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McKeesport high schoolers learn about engineering concepts

About Jennifer R. Vertullo
Jennifer R. Vertullo 412-664-9161 x1956
Staff Reporter
Daily News


By Jennifer R. Vertullo

Published: Saturday, March 2, 2013, 12:01 a.m.

Westinghouse Electric Co. staff challenged McKeesport Area High School students to explore the concepts and careers of engineering through a Friday workshop.

A group of Westinghouse engineers and other staff presented the “N-VISION: Our Powerful Future” workshop to dozens of McKeesport Area sophomores, juniors and seniors who are interested in pursuing careers in engineering, math or science.

Students learned about career options, heard the basics of Nuclear Energy 101 and performed hands-on activities involving marble transport and Lego construction.

“It's a program that emphasizes the skills needed to be engineers and the many jobs in that field,” McKeesport Area college and career counselor Alice Saxon said of the fifth annual partnership with Westinghouse. “It's a great real-world connection for our students.”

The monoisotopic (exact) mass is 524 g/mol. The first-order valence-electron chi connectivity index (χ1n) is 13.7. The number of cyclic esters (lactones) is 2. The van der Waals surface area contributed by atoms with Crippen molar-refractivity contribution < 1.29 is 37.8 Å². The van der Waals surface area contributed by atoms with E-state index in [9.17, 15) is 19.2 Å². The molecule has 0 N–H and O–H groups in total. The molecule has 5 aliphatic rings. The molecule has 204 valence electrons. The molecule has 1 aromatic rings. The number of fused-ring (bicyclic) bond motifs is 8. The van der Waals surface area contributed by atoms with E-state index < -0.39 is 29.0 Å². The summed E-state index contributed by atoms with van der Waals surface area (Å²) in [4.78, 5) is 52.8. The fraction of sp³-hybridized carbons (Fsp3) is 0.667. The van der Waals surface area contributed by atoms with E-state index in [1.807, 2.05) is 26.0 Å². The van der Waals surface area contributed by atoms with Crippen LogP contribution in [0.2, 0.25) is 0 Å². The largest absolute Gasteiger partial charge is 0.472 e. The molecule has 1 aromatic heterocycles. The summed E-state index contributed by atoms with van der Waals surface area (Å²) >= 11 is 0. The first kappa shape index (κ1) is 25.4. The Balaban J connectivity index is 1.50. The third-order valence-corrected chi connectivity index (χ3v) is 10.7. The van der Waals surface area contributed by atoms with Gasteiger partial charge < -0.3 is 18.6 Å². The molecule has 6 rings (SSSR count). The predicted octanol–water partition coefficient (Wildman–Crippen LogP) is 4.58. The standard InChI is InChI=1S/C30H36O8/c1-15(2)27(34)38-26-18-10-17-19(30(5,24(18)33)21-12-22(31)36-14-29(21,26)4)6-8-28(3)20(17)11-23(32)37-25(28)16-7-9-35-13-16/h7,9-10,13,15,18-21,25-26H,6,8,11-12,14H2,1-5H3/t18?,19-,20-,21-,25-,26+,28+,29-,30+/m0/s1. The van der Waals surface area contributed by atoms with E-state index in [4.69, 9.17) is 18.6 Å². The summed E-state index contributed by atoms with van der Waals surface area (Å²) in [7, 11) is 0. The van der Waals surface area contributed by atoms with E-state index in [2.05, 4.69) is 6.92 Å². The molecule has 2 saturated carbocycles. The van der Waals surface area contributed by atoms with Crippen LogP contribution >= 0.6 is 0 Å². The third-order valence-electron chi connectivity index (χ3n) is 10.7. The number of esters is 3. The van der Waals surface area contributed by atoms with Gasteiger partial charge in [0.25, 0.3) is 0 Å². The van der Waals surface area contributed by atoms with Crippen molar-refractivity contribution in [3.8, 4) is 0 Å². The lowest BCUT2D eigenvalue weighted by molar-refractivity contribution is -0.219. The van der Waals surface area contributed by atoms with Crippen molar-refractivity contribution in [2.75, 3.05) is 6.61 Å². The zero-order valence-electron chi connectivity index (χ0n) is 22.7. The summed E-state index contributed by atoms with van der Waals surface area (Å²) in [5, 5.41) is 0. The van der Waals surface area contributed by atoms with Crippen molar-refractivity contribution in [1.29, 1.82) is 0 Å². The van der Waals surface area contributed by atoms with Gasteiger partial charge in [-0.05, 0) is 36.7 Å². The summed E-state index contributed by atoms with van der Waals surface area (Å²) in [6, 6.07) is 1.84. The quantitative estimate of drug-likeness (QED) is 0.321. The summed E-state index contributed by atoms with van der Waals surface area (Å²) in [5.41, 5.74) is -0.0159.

Senior Rachel Duffy, who plans to study energy engineering at Penn State in the fall, attended the N-VISION workshop for the first time on Friday.

“It was a great day full of wonderful experiences with engineering,” she said. “There was a lot of valuable information presented.”

Westinghouse senior communications specialist Tracey Rapali said it's important for students to understand the value of science, technology, engineering and mathematics courses.

“We will most definitely need engineers in the future — all kinds of engineers in different fields,” Rapali said. “McKeesport students know that, and they're always one of our best groups. They ask the most meaningful questions and have a real understanding of what we present. They know their stuff.”

While the presentations gave students a clear picture of what the future holds for engineering jobs, document control clerk Doug Weed said the hands-on activities are even more helpful as students plan their careers.

“It's very difficult to predict the conditions under which you will work, and you can't predict if you will work well with your partner,” he said of students' tricky task to construct a Lego Jeep with one blindfolded builder and one instruction reader. “Sometimes doing the job well and quickly doesn't count, if you're doing the wrong job.”

Jennifer R. Vertullo is a staff writer for Trib Total Media. She can be reached at 412-664-9161, ext. 1956, or jvertullo@tribweb.com.

 

 
 


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